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Things to Do in Point Loma, San Diego

Clayton Daily loves National Monuments and one of his favorites is located in Southern California at Point Loma.

Historical Lighthouse in Point Loma

Historical Lighthouse in Point Loma

A Peninsula in San Diego

As a kid, I had gone to San Diego around 20 times but never to Point Loma. It wasn't until I was an adult and became interested in National Parks that I found out about this hidden gem.

Whenever I am in San Diego, I make it a point to visit (no pun intended). The location is really convenient to most of the other scenic stops around the county.

On the one side facing east are views of Coronado Island, home to one of the great Navy bases called Naval Air Station North Island as well as the famous historical hotel. On the other side of the peninsula facing west is the beautiful Pacific Ocean.

Since there aren't many National Monuments in the Southern California region, the Cabrillo National Monument in Point Loma is a fantastic place to bring the whole family.

The monument is not the only thing to see there. I'll discuss some of the other activities and sites below.

Point Loma

Neighborhood with a History

Literal translation from Spanish to English of Loma (pertaining to geography) is "hill". With just under 50,000 in population, the amount of people for the livable space is quite large.

Historically, it was possibly one of the first places that explorers came ashore in California back in the 1500s.

Cabrillo National Monument

Named after a Portuguese explorer working for the Spanish named Juan Rodriguez Cabrillo, this national monument has a statue of him located near the visitor center.

The park is at the very end of the road. If it's your first time visiting, you may think that you're lost but as you continue down you'll eventually see the small entrance to the monument grounds and the ranger shack collecting entry fees.

The history of the site is rather interesting. Cabrillo probably landed on the eastern side and had mentioned in some historical documentation the features of the peninsula.

By the early 1900s the site was designated a California landmark. President Woodrow Wilson ordered that a statue be built and placed their commemorating Cabrillo, but it was never done. Later, it would be the Portuguese government that would have the statue completed and donated to the U.S.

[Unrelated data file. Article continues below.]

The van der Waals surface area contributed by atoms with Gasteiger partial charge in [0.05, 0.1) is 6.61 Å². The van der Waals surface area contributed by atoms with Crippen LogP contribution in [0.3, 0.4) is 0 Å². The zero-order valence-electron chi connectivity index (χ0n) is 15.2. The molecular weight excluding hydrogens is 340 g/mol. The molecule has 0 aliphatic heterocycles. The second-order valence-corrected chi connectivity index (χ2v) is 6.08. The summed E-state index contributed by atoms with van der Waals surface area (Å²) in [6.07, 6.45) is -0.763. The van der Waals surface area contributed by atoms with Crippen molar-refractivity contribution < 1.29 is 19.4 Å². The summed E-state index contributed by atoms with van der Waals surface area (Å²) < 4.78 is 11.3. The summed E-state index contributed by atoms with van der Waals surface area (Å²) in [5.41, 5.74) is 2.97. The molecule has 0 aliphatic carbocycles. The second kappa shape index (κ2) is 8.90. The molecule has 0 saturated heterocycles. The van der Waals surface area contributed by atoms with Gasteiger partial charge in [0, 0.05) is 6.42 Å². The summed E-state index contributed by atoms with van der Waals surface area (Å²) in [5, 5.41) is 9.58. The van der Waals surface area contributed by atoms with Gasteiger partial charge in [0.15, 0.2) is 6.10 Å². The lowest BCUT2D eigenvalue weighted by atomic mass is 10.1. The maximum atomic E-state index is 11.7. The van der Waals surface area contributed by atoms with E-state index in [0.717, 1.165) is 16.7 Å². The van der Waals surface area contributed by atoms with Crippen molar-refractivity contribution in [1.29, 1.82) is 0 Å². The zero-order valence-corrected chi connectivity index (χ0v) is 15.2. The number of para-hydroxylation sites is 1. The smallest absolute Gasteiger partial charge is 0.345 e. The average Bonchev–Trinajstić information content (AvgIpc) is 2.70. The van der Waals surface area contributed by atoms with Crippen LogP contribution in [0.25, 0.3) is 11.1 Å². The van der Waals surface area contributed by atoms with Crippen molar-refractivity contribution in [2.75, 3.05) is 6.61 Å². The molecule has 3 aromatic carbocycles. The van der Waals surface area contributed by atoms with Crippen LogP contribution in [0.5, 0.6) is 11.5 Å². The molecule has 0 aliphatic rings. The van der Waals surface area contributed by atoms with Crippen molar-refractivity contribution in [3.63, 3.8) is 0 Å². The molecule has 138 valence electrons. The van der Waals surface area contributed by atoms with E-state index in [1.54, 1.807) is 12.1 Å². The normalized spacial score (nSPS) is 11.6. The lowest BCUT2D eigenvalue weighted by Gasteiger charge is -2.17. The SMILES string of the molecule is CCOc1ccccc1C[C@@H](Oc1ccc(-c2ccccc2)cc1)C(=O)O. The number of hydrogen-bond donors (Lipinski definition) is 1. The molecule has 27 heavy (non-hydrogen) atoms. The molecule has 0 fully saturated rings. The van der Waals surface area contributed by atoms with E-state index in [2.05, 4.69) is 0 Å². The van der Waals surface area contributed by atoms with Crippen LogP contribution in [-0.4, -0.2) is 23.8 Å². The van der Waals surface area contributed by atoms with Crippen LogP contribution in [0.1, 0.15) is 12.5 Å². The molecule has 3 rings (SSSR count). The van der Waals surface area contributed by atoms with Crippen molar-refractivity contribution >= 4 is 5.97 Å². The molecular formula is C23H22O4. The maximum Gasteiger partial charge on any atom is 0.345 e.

There are 3 main areas to the monument:

  1. The Cabrillo Statue
  2. The Lighthouse
  3. The Tidepools

Cabrillo National Monument

The Cabrillo Statue

The statue is really the highlight of the monument. It's so noticeable as you visit the park. All in all, the original statue weighed over 14k pounds and was made from sandstone. Due to weathering effects of the original, it was later replaced with a limestone copy.

As you walk around the statue, it's easy to admire the view that the explorer once saw (minus all the buildings, boats, roads and cars of course). Close to the statue is the visitor center. There are restrooms there as well.

The visitor center has panoramic ocean views. Stop by to get your park passport stamp or find out about the monument and some hiking spots.


The Lighthouse

At one time, someone actually lived inside the lighthouse and would operate it so that ships would have some visual tracking of the rocky cliffs and steer clear. The original lighthouse was built in the mid-1850s but was a challenge to construct due to the terrain.

The light uses a Fresnel lens, which illuminates the focal area much better than what was used before (Argand Lamps with reflectors). It stayed in service until the late 1800s when another one was built at a lower elevation. However, thankfully this unique piece of history continues to be maintained and preserved as part of the National Parks system.

Additional Reading Recommendation

The Tidepools

The tide pools are my family's favorite place to spend time when we are at Cabrillo. To get here, you have to travel down a steep road. You could walk or ride a bike down (I see people doing that occasionally but I'd recommend taking a car, it's the safer option.

If it's low tide you can actually go down on the beach/sandy areas to explore the tide pool areas. We usually don't time it that well so the tide is generally too high to approach from the beach and we end up walking on the trail at the top of the cliffs. It's still a beautiful place to visit and see endless views of the ocean. It can be windy here and a bit cool so might want to bring a windbreaker.

Documentary on Cabrillo National Monument